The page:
IDF destroys homes of terrorists who killed border guard, soldier
search

IDF destroys homes of terrorists who killed border guard, soldier

On same night, army demolishes three houses of Palestinians behind two separate terror attacks; seals another home

Judah Ari Gross is The Times of Israel's military correspondent.

Israeli security forces destroyed the homes of four Palestinian terrorists on Thursday morning involved in the killings of a Border Police officer and an Israeli soldier.

Three of the attackers whose homes were demolished overnight carried out the June stabbing and shooting attack in Jerusalem in which Border Police officer Hadas Malka was killed, while the fourth rammed his car into soldier Elhai Teharlev in April, fatally wounding him.

In the village of Deir Abu Mashal, the IDF, Border Police and Defense Ministry’s Civil Administration demolished the homes of Bra’a Saleh Atta, 18, and Usama Ahmed Atta, 19. The security forces also sealed shut the home of Adel Ankush, 18.

On June 16, the three Palestinian teenagers carried out a combined shooting and stabbing attack outside the Old City of Jerusalem’s Damascus Gate in which Malka, 23, was killed.

IDF Sgt. Elhai Teharlev (L), who was killed in a car-ramming attack on April 6, 2017, and Hadas Malka, who was killed in a terror attack on June 16, 2017. (Courtesy: IDF spokesperson)
IDF Sgt. Elhai Teharlev (L), who was killed in a car-ramming attack on April 6, 2017, and Hadas Malka, who was killed in a terror attack on June 16, 2017. (Courtesy: IDF spokesperson)

Two of the terrorists attacked a different group of Border Police officers, with a Carlo-style submachine gun and a knife. The assailants were eventually shot and killed.

Malka was in a second group of border guards that came to assist their comrades. As she and her team responded, the third terrorist attacked her from behind, stabbing her multiple times in the upper body before he was shot dead.

Four other people, including another police officer, were injured in the attack. They all sustained light to moderate wounds.

Israeli soldier prepare to fill the home of a Palestinian terrorist in the West Bank with concrete in order to seal it off, on August 10, 2017. (Israel Defense Forces)
Israeli soldier prepare to fill the home of a Palestinian terrorist in the West Bank with concrete in order to seal it off, on August 10, 2017. (Israel Defense Forces)

Also on Thursday morning, Israeli security forces demolished the home of Malek Ahmad Mousa Hamed, 21, in the town of Silwad, near Ramallah.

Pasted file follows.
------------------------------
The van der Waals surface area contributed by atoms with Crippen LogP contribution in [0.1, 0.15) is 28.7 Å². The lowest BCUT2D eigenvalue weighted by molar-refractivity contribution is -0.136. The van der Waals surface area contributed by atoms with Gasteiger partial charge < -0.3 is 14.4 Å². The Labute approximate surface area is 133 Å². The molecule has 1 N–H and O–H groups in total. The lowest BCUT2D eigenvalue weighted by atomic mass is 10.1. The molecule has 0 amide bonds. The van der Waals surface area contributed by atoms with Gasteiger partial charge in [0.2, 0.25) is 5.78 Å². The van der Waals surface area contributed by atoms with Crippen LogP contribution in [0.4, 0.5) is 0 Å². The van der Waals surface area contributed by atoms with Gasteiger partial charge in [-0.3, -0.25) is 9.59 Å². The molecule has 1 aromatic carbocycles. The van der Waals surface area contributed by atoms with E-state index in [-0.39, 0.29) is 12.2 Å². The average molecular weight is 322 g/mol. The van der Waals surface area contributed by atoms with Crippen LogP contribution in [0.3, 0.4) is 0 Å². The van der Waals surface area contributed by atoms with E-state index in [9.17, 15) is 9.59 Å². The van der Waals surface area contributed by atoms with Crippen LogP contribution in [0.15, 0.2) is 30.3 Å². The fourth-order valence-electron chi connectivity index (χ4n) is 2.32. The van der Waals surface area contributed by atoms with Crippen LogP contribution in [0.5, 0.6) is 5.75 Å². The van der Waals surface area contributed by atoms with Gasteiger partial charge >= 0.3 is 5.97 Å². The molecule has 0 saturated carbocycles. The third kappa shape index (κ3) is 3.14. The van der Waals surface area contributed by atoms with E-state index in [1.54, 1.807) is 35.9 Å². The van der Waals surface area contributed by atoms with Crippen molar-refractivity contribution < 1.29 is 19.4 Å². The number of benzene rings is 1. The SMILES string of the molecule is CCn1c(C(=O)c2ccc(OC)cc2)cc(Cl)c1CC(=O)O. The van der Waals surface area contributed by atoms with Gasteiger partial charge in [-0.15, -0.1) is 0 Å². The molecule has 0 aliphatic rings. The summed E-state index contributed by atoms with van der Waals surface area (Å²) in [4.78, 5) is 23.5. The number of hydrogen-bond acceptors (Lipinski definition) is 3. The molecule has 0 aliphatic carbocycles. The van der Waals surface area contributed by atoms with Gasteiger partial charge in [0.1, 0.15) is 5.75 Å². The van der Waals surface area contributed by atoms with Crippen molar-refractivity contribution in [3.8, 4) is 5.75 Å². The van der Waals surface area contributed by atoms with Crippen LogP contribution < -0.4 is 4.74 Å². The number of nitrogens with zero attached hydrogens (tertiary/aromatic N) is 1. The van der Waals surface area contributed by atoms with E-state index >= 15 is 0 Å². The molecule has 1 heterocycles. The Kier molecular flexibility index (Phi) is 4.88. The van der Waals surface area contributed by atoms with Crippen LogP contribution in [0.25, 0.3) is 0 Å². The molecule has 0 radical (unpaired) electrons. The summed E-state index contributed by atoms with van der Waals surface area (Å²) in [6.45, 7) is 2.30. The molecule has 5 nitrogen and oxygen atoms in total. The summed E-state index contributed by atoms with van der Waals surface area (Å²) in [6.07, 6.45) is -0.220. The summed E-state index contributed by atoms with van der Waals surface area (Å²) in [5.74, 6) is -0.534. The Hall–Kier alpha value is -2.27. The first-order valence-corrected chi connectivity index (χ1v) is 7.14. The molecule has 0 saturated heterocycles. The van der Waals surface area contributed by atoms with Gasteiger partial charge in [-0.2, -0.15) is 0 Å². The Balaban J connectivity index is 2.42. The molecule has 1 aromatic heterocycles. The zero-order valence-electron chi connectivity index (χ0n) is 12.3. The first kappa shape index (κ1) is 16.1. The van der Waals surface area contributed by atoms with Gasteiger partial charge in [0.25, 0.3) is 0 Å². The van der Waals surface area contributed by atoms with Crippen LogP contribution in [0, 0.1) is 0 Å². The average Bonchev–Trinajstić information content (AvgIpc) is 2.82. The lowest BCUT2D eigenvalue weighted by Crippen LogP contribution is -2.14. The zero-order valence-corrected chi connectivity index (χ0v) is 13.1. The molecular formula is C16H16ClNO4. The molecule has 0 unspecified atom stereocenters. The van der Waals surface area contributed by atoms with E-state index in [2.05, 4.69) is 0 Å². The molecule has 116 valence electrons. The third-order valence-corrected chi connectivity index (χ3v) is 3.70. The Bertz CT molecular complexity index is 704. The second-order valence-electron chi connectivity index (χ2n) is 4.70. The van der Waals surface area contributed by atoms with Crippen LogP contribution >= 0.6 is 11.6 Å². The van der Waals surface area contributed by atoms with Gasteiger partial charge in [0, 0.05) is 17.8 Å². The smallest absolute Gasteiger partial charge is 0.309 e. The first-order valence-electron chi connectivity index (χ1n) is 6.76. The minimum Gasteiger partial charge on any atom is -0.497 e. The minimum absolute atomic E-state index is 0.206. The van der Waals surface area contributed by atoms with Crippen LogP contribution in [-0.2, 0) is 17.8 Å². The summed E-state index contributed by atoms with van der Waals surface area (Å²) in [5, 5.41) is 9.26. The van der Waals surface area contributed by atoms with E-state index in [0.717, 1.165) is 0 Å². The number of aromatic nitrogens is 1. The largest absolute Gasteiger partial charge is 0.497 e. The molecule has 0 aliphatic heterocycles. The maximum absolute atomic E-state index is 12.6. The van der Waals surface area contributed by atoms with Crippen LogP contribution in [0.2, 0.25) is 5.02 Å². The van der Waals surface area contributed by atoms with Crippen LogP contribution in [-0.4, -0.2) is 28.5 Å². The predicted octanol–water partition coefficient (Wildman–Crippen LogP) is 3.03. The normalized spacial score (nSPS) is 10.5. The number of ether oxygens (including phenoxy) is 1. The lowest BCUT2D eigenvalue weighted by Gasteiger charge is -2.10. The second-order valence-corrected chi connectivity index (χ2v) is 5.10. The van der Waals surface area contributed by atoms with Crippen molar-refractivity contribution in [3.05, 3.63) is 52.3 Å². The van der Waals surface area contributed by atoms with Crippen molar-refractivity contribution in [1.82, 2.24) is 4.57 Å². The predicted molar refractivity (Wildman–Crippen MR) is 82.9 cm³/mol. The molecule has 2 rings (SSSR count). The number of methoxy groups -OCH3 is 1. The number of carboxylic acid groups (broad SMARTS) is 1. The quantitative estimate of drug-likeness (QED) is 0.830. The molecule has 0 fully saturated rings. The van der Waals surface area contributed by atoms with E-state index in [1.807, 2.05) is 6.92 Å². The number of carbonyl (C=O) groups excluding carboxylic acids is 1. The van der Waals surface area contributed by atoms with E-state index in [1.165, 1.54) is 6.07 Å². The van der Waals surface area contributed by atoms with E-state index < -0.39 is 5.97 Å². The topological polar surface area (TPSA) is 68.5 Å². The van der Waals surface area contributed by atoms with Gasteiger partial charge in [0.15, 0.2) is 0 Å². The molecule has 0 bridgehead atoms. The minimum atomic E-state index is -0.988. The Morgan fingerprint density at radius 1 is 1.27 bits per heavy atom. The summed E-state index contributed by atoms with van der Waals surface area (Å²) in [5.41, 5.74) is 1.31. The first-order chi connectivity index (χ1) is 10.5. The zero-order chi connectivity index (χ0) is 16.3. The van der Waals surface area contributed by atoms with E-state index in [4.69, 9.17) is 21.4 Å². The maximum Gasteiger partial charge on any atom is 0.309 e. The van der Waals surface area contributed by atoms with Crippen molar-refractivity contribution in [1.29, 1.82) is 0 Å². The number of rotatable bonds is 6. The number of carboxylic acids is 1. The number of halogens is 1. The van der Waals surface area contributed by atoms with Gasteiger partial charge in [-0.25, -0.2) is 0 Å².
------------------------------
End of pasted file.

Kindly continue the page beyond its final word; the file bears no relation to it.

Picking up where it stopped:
Israeli security forces inspect the site of a car ramming attack outside the Israeli West Bank Settlement of Ofra on April 6, 2017. (AFP Photo/Thomas Coex)
Israeli security forces inspect the site of a car ramming attack outside the Israeli West Bank Settlement of Ofra on April 6, 2017. (AFP Photo/Thomas Coex)

On April 6, Hamed killed Sgt. Taharlev in a car-ramming attack outside the West Bank settlement of Ofra. Taharlev and another soldier, who sustained light injuries, were guarding a bus stop off the Route 60 highway.

The car struck the soldiers as they stood in an opening between the bollards protecting the bus stop and the concrete barrier protecting the rest of the sidewalk. The attacker accelerated at the soldiers from across the street to maximize the speed of impact, an army spokesman said at the time.

Last month, the army issued demolition orders for the four terrorists’ houses. Home demolitions are a common, but controversial, measure taken by the IDF after deadly attacks. Israel largely abandoned the practice in 2005, before started it up again in 2014.

The home of a Palestinian terrorist in the West Bank that was demolished by the Israeli army on August 10, 2017. (Israel Defense Forces)
The home of a Palestinian terrorist in the West Bank that was demolished by the Israeli army on August 10, 2017. (Israel Defense Forces)

As per Israel’s Emergency Security Regulations — which has its origins in Ottoman law — the military commander of a given area “has the right to order the demolition of any house, structure or land” of anyone who took part in a violent act or assisted those who took part in a violent act.

Israel argues that home demolitions are not punishments, but rather serve as a deterrent, preventing future attacks, according to section 119 of Israel’s Emergency Security Regulations.

The practice’s detractors decry it as a form of collective punishment on the families of terrorists. Others argue that home demolitions are ineffective in preventing terror attacks.

In addition to the home demolitions, Israeli forces conducted arrest raids across the West Bank overnight, detaining 12 Palestinian suspects, the army said.

Jacob Magid contributed to this report.

Join us!
A message from the Editor of Times of Israel
David Horovitz

The Times of Israel covers one of the most complicated, and contentious, parts of the world. Determined to keep readers fully informed and enable them to form and flesh out their own opinions, The Times of Israel has gradually established itself as the leading source of independent and fair-minded journalism on Israel, the region and the Jewish world.

We've achieved this by investing ever-greater resources in our journalism while keeping all of the content on our site free.

Unlike many other news sites, we have not put up a paywall. But we would like to invite readers who can afford to do so, and for whom The Times of Israel has become important, to help support our journalism by joining The Times of Israel Community. Join now and for as little as $6 a month you can both help ensure our ongoing investment in quality journalism, and enjoy special status and benefits as a Times of Israel Community member.

Become a member of The Times of Israel Community
read more:
comments